Date Thesis Awarded
Honors Thesis -- Access Restricted On-Campus Only
Bachelors of Arts (BA)
The administration of the English poor laws did not happen in a vacuum, and decisions made by overseers, clerks, and trustees not only meant life or death for paupers in their parishes, but were also open to contest, negotiation, and response from the working classes themselves. On the national stage, politicians and pamphleteers observed rising poor rates and changing economic and social structures and determined that the poor laws were to blame for demoralizing large swathes of the workforce; in local arenas, parishes struggled to apply this developing ideology of poverty when confronted with the practical effects of industrialization. Late eighteenth- and early nineteenth-century records of poverty and the poor laws illustrate the strategies developed from above and below to adapt the meaning of poor relief in the new industrial age. As parishes sought to cut costs and assert authority by changing the balance of indoor and outdoor relief, the poor responded with their own calculations of cost and benefit. Despite the increasing use of more punitive and restrictive methods of relief, the concurrent growth of working-class consciousness would have an enduring influence on social, political, and economic systems.
Together, these chapters extend E.P. Thompson’s mechanism of class consciousness to the places and people associated with the Poor Law; just as exploitative productive relations fueled antagonistic redefinitions of class interests, so too did restrictive and punitive interactions with parish authorities contributed to working-class identity. This perspective also creates opportunity to explore the intersection of class and gender as poor women, mothers, and wives sought relief for themselves and their families. The parish and charity sources from this period show an increasing concern with control over the thoughts and behaviors of paupers, and administrative involvement in the lives of vulnerable populations to assert class and gender hierarchies. These policy and ideology shifts responded to the uncertainty and upheaval of industrialization by seeking to reaffirm social and economic order according to the interests of authority. Chapter One has the closest access to the responses of paupers themselves through their letters to parish overseers requesting nonresident relief. Parishes struggled to balance financial calculations and to assert control over distance, while these pauper letters reflect the accumulation of collective knowledge which is deployed against those authorities. Chapter Two focuses on the treatment and education of children, comparing the strategies and priorities of parishes and the London Foundling Hospital as shifting conceptions of the future of work and society focused on the malleability of childhood. Chapter Three examines the institutions most emblematic of the New Poor Law, workhouses, as developed by London parishes long before 1834 in response to the financial and cultural pressures of urban change. While acting on fears of fraud and immorality among paupers, parish records reveal that, on the contrary, the administration countenanced the most mismanagement, at the expense of workhouse inmates.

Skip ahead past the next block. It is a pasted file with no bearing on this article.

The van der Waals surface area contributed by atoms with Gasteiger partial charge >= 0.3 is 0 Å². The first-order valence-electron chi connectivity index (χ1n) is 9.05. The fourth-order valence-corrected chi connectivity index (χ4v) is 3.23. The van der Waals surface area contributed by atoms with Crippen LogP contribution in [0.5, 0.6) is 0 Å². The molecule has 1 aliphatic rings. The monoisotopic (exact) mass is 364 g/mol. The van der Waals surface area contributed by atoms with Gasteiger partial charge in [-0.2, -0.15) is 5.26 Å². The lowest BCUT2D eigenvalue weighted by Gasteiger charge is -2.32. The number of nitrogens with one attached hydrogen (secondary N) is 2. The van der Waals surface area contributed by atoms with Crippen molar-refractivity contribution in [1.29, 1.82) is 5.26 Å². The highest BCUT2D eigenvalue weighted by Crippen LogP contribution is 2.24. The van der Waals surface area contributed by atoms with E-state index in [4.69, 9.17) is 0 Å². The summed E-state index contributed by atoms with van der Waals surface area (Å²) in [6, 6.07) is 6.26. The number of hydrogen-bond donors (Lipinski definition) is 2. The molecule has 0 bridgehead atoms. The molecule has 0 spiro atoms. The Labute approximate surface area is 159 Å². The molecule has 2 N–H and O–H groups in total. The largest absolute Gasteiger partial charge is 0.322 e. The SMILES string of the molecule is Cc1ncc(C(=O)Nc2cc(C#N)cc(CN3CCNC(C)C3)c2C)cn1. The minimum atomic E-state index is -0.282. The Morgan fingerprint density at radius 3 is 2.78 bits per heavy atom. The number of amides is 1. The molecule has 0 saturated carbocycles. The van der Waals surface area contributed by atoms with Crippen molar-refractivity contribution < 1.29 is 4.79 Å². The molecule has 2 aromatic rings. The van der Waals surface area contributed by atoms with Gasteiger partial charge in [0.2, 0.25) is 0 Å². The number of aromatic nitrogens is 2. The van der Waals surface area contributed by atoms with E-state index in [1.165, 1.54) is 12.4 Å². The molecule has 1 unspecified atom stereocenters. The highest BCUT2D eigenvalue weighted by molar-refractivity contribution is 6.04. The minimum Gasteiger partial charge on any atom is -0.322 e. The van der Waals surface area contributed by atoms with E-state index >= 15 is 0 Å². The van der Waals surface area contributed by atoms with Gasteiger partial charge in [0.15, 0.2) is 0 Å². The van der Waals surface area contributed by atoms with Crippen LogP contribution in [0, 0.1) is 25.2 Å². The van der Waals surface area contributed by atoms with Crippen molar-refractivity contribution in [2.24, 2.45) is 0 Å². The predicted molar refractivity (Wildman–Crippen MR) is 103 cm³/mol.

Diduch, Emma, "Worthy Widows, Feckless Fathers, and Innocent Babes: Experiences of Poverty in Early Industrial England" (2020). Undergraduate Honors Theses. William & Mary. Paper 1450.
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